HCN News & Notes

Cold Season Brings on Common Complaint: Earaches

WEST SPRINGFIELD — Cold and flu season has begun, and with it comes another painful problem for many, especially children: earaches.  

“Ear infections can be very painful,” said Dr. Vincent Meoli, regional medical director of American Family Care (AFC), with locations in Springfield and West Springfield. “They occur when a small tube, called the eustachian tube, becomes swollen or blocked, allowing fluid to build up in the middle ear behind the eardrum. This provides a perfect setting for a bacterial or viral infection. While there are several things that can cause the eustachian tube to become blocked, such as allergies, smoking, and changes in air pressure, what we see most at this time of year are ear infections caused by colds, flu, and sinus infections.”

Ear infections are most common in infants and young children because their eustachian tubes are shorter and narrower than an adults. Mild infections tend to clear up on their own within a few days.

“At-home comfort measures include over-the-counter pain relievers like acetaminophen or ibuprofen for pain and decongestants,” Meoli said. “Follow dosage instructions on the package, and note that you should never give a child aspirin because of the risk of a rare condition called Reye’s syndrome, which can cause swelling in the brain or liver. Warm compresses can also provide relief when used on the affected ear, and gargling with warm saltwater can be helpful for older children and adults. Avoid smoke, and try to keep the head upright as much as possible to encourage draining.”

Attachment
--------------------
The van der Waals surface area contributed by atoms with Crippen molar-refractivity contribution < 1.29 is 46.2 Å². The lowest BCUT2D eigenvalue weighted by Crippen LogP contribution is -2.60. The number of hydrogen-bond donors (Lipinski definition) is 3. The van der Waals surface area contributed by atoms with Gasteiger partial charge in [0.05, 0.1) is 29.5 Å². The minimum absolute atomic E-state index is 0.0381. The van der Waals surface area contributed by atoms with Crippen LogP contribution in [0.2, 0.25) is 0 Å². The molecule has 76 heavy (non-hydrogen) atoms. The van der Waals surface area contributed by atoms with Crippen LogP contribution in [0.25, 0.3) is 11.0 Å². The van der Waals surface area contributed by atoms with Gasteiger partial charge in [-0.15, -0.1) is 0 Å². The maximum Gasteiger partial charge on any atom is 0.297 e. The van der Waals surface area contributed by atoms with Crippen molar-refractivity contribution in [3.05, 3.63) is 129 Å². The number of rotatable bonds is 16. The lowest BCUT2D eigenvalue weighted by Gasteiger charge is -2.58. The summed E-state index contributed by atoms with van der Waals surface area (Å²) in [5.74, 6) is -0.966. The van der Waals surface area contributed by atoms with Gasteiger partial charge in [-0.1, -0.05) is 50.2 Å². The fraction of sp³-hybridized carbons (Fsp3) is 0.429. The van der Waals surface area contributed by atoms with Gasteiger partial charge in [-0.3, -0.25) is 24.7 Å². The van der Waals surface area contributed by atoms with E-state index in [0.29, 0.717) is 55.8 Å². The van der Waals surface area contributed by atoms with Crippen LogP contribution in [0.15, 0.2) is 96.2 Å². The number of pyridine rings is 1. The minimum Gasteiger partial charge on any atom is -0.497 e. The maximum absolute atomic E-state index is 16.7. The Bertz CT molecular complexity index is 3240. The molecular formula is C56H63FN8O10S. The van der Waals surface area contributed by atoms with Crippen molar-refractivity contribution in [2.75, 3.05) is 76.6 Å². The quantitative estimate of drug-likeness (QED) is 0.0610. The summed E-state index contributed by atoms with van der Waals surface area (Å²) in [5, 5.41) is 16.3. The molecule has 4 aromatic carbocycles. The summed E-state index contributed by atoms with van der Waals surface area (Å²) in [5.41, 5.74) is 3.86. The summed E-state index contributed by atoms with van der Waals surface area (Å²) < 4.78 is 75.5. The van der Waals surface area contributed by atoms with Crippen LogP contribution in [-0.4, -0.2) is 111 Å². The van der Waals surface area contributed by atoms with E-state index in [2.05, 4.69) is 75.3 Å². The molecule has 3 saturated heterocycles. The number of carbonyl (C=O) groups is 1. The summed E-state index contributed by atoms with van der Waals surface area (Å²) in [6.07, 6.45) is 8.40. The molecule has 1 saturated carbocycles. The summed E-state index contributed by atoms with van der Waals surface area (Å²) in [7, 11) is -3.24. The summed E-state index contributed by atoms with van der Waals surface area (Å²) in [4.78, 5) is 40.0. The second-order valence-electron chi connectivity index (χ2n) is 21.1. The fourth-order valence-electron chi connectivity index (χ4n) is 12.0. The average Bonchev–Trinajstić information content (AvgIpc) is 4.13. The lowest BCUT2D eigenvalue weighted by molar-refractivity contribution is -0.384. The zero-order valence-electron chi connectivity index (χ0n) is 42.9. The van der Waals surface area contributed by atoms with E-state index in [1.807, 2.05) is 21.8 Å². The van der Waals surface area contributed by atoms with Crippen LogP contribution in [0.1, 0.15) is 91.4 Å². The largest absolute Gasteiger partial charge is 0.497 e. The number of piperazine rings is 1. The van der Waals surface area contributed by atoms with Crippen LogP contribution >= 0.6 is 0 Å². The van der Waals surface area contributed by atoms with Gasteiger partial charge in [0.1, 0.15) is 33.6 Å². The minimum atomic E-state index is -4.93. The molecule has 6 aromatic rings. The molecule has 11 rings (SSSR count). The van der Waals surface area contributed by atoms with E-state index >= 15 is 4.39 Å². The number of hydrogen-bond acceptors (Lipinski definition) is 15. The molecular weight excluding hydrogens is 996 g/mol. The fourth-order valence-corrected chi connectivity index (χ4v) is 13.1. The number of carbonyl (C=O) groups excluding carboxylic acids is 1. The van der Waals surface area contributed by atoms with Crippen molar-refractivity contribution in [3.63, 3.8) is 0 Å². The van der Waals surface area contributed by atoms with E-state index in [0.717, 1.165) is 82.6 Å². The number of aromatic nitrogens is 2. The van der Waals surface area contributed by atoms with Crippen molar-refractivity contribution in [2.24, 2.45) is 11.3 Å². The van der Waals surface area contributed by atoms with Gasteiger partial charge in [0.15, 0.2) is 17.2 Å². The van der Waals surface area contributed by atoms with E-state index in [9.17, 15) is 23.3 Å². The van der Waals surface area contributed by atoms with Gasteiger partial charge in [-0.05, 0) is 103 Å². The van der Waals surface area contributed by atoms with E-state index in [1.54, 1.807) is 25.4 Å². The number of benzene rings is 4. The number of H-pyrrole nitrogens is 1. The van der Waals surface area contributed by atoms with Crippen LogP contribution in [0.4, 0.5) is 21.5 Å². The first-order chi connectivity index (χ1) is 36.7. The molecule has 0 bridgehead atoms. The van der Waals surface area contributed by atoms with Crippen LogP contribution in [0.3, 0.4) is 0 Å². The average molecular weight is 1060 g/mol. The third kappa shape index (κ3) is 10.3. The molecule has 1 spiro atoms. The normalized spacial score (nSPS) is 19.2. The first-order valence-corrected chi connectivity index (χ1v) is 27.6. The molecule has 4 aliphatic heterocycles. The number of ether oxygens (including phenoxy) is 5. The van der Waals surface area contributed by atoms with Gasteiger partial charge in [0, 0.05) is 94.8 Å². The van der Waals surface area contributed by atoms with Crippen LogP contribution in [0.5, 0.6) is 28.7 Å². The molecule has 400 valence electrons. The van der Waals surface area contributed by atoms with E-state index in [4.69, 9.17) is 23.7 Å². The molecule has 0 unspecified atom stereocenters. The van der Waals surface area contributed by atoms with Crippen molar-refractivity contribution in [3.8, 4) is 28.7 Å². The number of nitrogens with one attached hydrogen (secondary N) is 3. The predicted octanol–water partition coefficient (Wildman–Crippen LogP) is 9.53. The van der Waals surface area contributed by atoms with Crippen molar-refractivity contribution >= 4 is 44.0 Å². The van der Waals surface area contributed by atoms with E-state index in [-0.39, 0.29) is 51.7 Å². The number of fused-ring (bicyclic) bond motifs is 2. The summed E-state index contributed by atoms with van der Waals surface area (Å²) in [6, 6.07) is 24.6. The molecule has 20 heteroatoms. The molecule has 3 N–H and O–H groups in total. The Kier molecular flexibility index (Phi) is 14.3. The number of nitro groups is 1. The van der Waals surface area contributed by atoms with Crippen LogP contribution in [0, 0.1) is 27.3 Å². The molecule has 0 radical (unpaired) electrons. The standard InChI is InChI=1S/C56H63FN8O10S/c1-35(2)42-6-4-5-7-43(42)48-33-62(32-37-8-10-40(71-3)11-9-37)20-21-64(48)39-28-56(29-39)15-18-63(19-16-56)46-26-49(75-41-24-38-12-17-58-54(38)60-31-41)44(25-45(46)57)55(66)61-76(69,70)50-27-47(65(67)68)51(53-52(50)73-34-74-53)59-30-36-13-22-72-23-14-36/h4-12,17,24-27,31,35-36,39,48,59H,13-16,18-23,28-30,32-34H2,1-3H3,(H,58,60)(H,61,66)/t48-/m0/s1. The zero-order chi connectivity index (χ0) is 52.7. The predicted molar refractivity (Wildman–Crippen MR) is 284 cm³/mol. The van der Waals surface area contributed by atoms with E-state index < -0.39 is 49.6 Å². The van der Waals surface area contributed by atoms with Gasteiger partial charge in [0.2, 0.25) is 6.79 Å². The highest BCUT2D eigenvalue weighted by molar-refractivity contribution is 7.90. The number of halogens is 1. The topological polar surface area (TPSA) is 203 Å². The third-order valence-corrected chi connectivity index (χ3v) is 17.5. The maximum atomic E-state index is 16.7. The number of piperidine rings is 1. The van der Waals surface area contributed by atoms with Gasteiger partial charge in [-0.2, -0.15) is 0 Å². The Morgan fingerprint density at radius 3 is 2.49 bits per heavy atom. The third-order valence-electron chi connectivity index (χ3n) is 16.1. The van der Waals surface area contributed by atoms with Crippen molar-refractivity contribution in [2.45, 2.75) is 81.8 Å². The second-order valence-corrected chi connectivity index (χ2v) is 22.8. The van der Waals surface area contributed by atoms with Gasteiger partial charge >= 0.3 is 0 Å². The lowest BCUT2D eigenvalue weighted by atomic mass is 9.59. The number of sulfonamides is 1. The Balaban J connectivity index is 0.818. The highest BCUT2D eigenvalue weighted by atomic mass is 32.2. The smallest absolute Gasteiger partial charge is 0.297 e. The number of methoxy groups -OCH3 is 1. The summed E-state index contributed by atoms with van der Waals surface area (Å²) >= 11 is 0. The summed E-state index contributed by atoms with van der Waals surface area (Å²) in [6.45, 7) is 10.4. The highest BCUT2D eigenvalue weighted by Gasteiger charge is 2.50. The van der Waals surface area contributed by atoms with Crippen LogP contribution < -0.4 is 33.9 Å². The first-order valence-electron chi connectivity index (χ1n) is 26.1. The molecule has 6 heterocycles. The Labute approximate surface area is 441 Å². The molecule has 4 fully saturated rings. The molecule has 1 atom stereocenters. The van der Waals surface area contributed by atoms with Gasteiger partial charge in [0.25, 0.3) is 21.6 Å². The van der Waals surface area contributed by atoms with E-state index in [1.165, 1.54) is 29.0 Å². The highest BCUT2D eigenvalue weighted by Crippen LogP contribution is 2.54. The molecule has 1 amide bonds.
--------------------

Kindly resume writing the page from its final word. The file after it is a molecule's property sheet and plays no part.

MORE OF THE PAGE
Signs it’s time to seek medical attention for ear pain include fluids leaking from the ear, intense pain that is not affected by over-the-counter pain medication, loss of hearing in an ear, or significant fever. Seek medical attention for a temperature above 100.4º F in an infant younger than 3 months, or a temperature of 104º F in a child of any age.

“When you see a healthcare provider for ear pain, they will look inside your ear and talk to you about your other symptoms and overall health to try and determine if the infection is bacterial or viral,” Meoli said. “Bacterial infections can be treated with antibiotics, but they are ineffective against viral infections.”

While cold weather can cause ear pain, it can’t cause an ear infection. Ears are particularly vulnerable to exposure, which can lead to pain and even frostbite when temperatures are below freezing. And because the nerves inside the ear are also unprotected, exposure to cold can quickly result in ear pain or worsen the pain of an established ear infection. “When you will be out in the cold, be sure to protect your ears with a hat, scarf, or earmuffs,” Meoli said.